New Coach, New Rules

Kevin Khuu becomes boys’ middle school basketball coach; Matt Buchanan takes on junior varsity

When introduced to a new environment, many can be scared or intimidated by the unfamiliarity. This wasn’t exactly the case with Kevin Khuu, UPA’s former boys’ junior varsity (JV) coach  and former middle school boys’ basketball coach Matt Buchanan.

Khuu decided recently that he wanted to stop coaching, as he could not devote all of his time and effort into coaching the team. Only when the position to coach the middle school team was not filled, then did Khuu decide to change to a middle school coach instead. The position to coach the JV team opened after the 2021-2022 season and current JV boys’ basketball coach Matt Buchanan took the opportunity.

“My goal is to be the varsity coach at some point, and so I felt good,” Buchanan said. “It was a good way to start, at middle school, and then work into JV, and then working into varsity ultimately.”

Khuu and Buchanan both have their own unique coaching styles and strengths. Buchanan coaches with old-school style drills and plays like a screen-away play or various drills focusing on the fundamentals of basketball, while Khuu focuses on modern drills like fast paced plays and less fundamentally focused skills. Khuu coaches by letting the players on the team have fun and allowing more playing time in games, or even during practice.

With the switch, Buchanan has coached some players for the last two seasons, while others have experienced both coaches’ different styles and plays. Eighth grader Darsh Gottam was on the middle school team during the 2021-2022 school year when Buchanan coached it.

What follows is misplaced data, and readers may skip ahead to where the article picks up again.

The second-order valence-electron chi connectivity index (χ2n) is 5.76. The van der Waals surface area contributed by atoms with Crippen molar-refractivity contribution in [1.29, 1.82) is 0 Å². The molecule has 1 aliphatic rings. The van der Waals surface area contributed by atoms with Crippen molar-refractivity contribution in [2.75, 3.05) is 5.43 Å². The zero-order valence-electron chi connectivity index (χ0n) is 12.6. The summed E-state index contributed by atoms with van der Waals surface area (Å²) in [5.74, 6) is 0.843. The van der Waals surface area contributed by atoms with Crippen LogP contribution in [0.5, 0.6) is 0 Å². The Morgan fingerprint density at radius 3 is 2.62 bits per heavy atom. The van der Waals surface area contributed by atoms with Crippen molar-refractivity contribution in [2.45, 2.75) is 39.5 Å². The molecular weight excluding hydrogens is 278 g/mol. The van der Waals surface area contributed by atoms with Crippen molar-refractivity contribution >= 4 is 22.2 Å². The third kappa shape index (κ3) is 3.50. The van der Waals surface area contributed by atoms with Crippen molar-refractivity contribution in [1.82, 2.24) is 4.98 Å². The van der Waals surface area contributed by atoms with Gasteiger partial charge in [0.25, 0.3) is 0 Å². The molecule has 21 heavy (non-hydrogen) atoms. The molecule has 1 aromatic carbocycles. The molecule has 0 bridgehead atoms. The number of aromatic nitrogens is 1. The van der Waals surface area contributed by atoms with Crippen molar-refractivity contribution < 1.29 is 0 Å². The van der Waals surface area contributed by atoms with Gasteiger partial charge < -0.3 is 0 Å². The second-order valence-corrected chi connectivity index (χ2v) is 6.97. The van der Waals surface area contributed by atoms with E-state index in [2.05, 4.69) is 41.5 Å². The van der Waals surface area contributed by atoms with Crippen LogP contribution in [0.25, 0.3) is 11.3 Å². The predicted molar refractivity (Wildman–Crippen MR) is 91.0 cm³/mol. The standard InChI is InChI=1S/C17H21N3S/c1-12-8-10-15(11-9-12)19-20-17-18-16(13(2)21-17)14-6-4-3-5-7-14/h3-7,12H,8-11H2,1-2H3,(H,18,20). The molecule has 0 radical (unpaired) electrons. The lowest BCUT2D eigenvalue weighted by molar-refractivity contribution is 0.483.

The middle school boys’ basketball team, led by coach Kevin Khuu, scrimmages against the junior varsity boys’ basketball team to allow for the younger players to experience competition with larger opponents. The two teams had split the gym then decided to scrimmage against one another during a practice on Jan. 12.

“Mr. Buchanan had a set of strict rules that he wanted us to follow,” Darsh said. “Since he was [a] middle school [coach], he wanted to make a great sports community. Mr. Khuu is more focused just on the game of basketball.”

Buchanan sticks to the tradition in which students wear a tie, button-up shirt or their jersey on the day of the game to symbolize unity through the team. While Khuu’s team does not follow this tradition, he helps his team to stay unified by drilling down on key fundamentals of the sport.

When coaching JV and middle school, it is easier to see that the teams vary in size, but their knowledge of basketball is still very similar. Some players know more about the rules of basketball and common plays. than their teammates.

“In terms of their [basketball] IQ, it’s pretty similar,” Khuu said. “There’s still kids on JV who don’t know the ‘three in the key’ rule, or they don’t know about a backcourt violation or the free throw lane violation. So it’s really not that different.”

Buchanan agrees with Khuu and also believes that there is an obvious size difference between the two teams. The coaches have to adapt to having larger and smaller players by changing their playstyle and the drills they teach, which impacts them when they play in games. The middle school league teams are shorter than teams in the JV league, so Buchanan will be able to focus on plays and the understanding of basketball instead of the techniques and can focus less on the athletic ability of the players.

“One of the biggest things that I’m noticing between the two groups is the size difference,” Buchanan said. “Just in a couple years of development for the athletes, there’s a large size difference. Even the kids that were in eighth grade last year are quite a bit bigger than they were a year ago.”

Along with a change in coaching style, Buchanan and Khuu have different prospects for their new teams.

“I just think my expectations are higher, and I don’t think I’ve changed much at all,” Buchanan said. “I expect kids to grow in every way.”